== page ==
party beneficiary need not be named in the contract, and if [it] is otherwise sufficiently
described or designated, [it] may be one of a class ... if the class is sufficiently described or
designated.” Elsner v. Farmers Ins. Group, Inc., 220 S.W.3d 633, 635 (Ark. 2005).
The Agreements sufficiently describe the class in which plaintiffs would be third-party
beneficiaries. Article VI.B.2 of the Agreements requires that a consenting party who takes
over a non-consenting party’s share of production is responsible for any overriding royalties
applicable to the non-consenting party’s share of production that are not included in Article
III.D. Article III.D of the Agreements describes subsequently created interests. Therefore,
if the assignments are subsequently created interests, plaintiffs are not third-party
beneficiaries and SEECO is not liable to them. If the assignments are not subsequently
created interests, then plaintiffs are third-party beneficiaries, and SEECO may be held liable.
Because the assignments between Hafner and plaintiffs were created prior to the
execution of the Agreements, Article III.D requires that Hafner show one of three things in
order for SEECO to be required to take on the assignments: (1) the assignments were “set
forth in Exhibit ‘A’;” (2) the assignments were “disclosed in writing to all other parties prior
to the execution of [the Agreements];” or (3) the assignments were “jointly acknowledged
and accepted obligation of all parties.” See Joint Operating Agreement Model Article III.D.
Although nothing in the record indicates Hafner notified SEECO of the assignments
at the time the Agreements were entered, SEECO does not dispute that the assignments were
publicly recorded before the Agreements were entered. See Am. Compl. ¶¶ 13–23, 47–57,
Doc. No. 21; Hafner Defs.’ Resp. 9; SEECO’s Reply 6. Therefore, pursuant to the
Agreements, the assignments were “disclosed in writing to all other parties prior to the
execution of [the Agreements],” making the plaintiffs third-party beneficiaries by way of the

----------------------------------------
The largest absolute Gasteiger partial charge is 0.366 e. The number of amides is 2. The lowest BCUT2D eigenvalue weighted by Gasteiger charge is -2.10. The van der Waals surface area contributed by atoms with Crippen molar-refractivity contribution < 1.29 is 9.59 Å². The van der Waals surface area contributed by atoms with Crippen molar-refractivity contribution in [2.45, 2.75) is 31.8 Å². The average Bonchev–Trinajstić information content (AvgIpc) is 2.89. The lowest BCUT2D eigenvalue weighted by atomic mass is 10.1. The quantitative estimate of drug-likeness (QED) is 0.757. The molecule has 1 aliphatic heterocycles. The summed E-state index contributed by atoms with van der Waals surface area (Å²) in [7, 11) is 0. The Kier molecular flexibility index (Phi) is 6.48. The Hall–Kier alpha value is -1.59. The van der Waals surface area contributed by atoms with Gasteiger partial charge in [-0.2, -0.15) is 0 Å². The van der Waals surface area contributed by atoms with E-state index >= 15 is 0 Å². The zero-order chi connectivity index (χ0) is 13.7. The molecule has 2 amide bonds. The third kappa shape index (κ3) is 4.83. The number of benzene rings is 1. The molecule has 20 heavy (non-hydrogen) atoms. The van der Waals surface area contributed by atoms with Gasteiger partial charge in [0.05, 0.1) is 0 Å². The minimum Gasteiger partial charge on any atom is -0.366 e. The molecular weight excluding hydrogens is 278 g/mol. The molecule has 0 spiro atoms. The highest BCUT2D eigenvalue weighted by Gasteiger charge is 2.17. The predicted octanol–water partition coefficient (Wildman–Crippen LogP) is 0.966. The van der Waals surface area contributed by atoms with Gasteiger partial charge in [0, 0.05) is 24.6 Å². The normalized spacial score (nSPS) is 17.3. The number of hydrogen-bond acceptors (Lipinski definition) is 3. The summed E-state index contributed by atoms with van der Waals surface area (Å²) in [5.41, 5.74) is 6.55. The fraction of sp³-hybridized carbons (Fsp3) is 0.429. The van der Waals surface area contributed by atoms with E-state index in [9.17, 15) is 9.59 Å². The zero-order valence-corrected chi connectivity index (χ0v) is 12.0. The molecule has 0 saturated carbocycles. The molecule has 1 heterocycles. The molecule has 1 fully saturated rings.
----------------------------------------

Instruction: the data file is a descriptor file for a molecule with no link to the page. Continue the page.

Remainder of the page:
assignments not being subsequently created interests.
Summary judgment is denied on SEECO’s claim for indemnification from Hafner
because a material issue of fact exists as to whether SEECO’s failure to pay Hafner under the
terms of the Agreement is a material breach that would relieve Hafner of its obligation to
indemnify SEECO. Hafner argues that SEECO breached the Agreements by failing to
compensate Hafner on all of the Agreements in which Hafner is a consenting party. Hafner
Defs.’ Resp. 14–15, Exs. D, E, F. Hafner further argues that it does not have to indemnify
SEECO on the Agreements because SEECO is in breach. See Spann v. Lovett & Co., Ltd.,
389 S.W.3d 77, 93 (Ark. Ct. App. 2012) (holding that a material and serious breach by one
contracting party may relieve the other party of its contractual obligations) (citations
omitted). This creates a question of fact because, whether a breach is material, is a question
for the fact-finder. See Chambers v. McDougald, 2017 Ark. App. 357, at *7 (2017) (citations
omitted). SEECO’s argument that Hafner has not properly responded to its motion for
summary judgment is not persuasive because Hafner may resist SEECO’s motion “by
asserting affirmative defenses which it has the burden to prove and supporting those defenses
with specific facts.” Hiland Partners Gp Holdings, LLC v. Nat’l Union Fire Ins. Co. Of
Pittsburgh, PA, 847 F.3d 594, 601 (8th Cir. 2017).
Violation of Ark. Code Ann. §§ 15-74-601 et seq.
Summary judgment is granted on plaintiffs’ claim to the statutory penalty provided
by Arkansas Code Annotated sections 15-74-601 et seq. because plaintiffs failed to provide
sufficient notice of this claim to SEECO. As parties seeking statutory penalties, plaintiffs
had to provide written notice to SEECO of the failure to make timely overriding royalty
payments as a prerequisite to judicial action for nonpayment. Ark. Code Ann. § 15-74603(b). That written notice had to not only inform SEECO of plaintiffs’ intent to seek the
payment of the overriding royalties but also plaintiffs’ intent to seek the statutory penalty for
nonpayment. See id. § 15-74-603(c) and (d); Walls v. Petrohawk Properties, LP, 812 F.3d
621, 627 (8th Cir. 2015) (holding that written notice of the intent to seek the penalty
triggered the opposing party’s statutory duty to pay or explain nonpayment). Plaintiffs point
to an email where they inform SEECO only of their intent to seek payment of overriding
royalties. See Doc. No. 35-3. This email is not sufficient to meet the notice standard
provided by the statute. See Walls, 812 F.3d at 627.
For the reasons set forth above, SEECO’s motion for summary judgment [Doc. No.
34] is denied on plaintiffs’ breach of contract claim and on SEECO’s indemnification claim,
and is granted on plaintiffs’ claim for statutory penalties.
IT IS SO ORDERED this 22nd day of August 2017.
UNITED STATES DISTRICT JUDGE